After doing some digging around the internet, it became clear that aside from Mt. Gox, there isn’t a real market center in bitcoin currency exchange. Frankly, getting into and out of the system is not easy, and though mainstream media often reports that the entire thing is completely decentralized, this fact doesn’t hit home until one simply tries to buy into the digital system, only to find there’s no one way to go about it.

That barrier is part of what makes bitcoin so attractive to its proponents. Bitcoin traders act as if there shouldn’t be a reason to be in a rush to trade out of the system at all. Moving the currency into and out of real dollars takes days, sometimes a week.

But despite the various impracticalities arising from the exchanges, we had to choose one way in to get our money into bitcoin. Millions of people seem to trust the currency, so why not take the plunge?

While Mt. Gox has had its issues with regulators, it is, by most accounts, the closest thing the currency has to a centralized authority. Traditional as we are, we liked the idea of going with the biggest player as we sink our hard-earned cash into the cryptocurrency.

After going to the Mt. Gox exchange, we set up a “wallet” to hold our bitcoin. After confirming our account, Mt. Gox asked for personal information to verify our identity, and said they’d need two days to confirm. We guessed this is to protect against that whole “Mt. Gox is a money laundering operation” thing.

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Giving our personal information to Mt. Gox made us a little uneasy, so next we made an account with Coinbase. That site only asked us to verify with a phone number to get started, which sounded better. After all, isn’t bitcoin’s allure its anonymity?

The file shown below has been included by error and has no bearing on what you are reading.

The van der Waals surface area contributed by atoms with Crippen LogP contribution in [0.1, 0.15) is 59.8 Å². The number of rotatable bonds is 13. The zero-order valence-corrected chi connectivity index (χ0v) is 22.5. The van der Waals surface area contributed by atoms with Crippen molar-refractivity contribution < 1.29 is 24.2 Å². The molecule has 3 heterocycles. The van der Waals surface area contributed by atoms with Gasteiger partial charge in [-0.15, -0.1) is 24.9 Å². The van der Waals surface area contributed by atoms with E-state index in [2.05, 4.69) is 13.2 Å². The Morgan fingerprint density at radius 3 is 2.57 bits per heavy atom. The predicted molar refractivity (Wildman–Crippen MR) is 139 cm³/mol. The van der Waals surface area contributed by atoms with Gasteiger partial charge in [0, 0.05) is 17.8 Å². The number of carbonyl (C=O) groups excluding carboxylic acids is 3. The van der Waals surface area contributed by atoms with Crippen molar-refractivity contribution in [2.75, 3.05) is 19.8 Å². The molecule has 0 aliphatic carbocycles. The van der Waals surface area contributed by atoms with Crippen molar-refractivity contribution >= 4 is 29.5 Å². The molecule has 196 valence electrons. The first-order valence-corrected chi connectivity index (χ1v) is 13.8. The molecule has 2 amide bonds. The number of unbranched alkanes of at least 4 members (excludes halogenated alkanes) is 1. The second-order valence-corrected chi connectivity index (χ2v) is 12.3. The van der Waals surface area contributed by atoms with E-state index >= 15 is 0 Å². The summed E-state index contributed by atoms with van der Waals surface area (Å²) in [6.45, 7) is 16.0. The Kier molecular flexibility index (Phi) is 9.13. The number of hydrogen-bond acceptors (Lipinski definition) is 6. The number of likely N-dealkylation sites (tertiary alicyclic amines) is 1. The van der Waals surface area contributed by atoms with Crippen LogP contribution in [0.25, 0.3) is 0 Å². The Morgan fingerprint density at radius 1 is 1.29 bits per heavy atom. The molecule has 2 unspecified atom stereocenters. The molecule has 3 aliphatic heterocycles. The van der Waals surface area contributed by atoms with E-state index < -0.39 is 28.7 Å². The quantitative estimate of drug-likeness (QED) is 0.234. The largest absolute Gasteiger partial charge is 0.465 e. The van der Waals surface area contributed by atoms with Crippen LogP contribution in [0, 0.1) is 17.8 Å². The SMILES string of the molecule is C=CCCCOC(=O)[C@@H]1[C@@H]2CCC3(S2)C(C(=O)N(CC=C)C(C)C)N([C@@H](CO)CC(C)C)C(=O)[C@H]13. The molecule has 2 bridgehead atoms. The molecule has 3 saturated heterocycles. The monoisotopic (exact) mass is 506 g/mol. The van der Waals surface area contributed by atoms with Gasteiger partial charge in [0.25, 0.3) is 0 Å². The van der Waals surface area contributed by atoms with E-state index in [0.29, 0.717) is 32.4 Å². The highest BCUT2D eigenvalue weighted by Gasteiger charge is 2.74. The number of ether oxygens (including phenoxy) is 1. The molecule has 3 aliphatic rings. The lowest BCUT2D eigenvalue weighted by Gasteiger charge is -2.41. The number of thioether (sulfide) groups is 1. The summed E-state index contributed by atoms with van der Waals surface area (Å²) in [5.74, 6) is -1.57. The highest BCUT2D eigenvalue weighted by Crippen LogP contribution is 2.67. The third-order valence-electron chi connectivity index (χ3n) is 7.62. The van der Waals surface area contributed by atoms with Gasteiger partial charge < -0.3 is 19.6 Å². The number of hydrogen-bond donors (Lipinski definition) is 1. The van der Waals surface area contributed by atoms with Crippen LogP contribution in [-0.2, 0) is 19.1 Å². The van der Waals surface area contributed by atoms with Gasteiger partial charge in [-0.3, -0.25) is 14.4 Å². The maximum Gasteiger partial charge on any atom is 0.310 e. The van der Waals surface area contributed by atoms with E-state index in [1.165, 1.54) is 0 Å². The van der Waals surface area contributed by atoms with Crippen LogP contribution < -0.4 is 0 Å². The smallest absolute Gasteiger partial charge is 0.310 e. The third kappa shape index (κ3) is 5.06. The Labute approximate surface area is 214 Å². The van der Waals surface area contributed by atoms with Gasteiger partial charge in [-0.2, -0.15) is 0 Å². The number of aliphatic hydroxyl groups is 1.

But hold on: after creating our wallet Coinbase sent a “phone confirmation” that required us to install the Coinbase app. This put us off, until then we noticed you can click a box to request a code instead. Done and done.

After that our wallet was created. We suppose Gigaom was right when they called Coinbase the “easiest on-ramp to the Bitcoin world.”

Success! We had a Coinbase account wherein we could buy and sell bitcoin, albeit after a bank account is verified via deposit and withdrawal 2-3 days later. Once we confirm the deposit, we’ll be online, and ready to trade bitcoin.

Frankly, we found getting into the world is far more work than the average person is willing to put in. But with startups like Coinbase getting $5 million in seed money, and more and more serious investors working to legitimize it, the “friction” of exchange is likely to smooth out.

Bitcoin, as a phenomenon, will be interesting to watch as the currency continues to evolve – or de-evolves. But regardless of whether bitcoin is worthless, the future of currency, or something in between, we’ll be a part of it, and plan on reporting back as the industry changes.

DISCLOSURE: The views and opinions expressed in this article are those of the authors, and do not necessarily represent the views of Readers should not consider statements made by the author as formal recommendations and should consult their financial advisor before making any investment decisions. To read our full disclosure, please go to: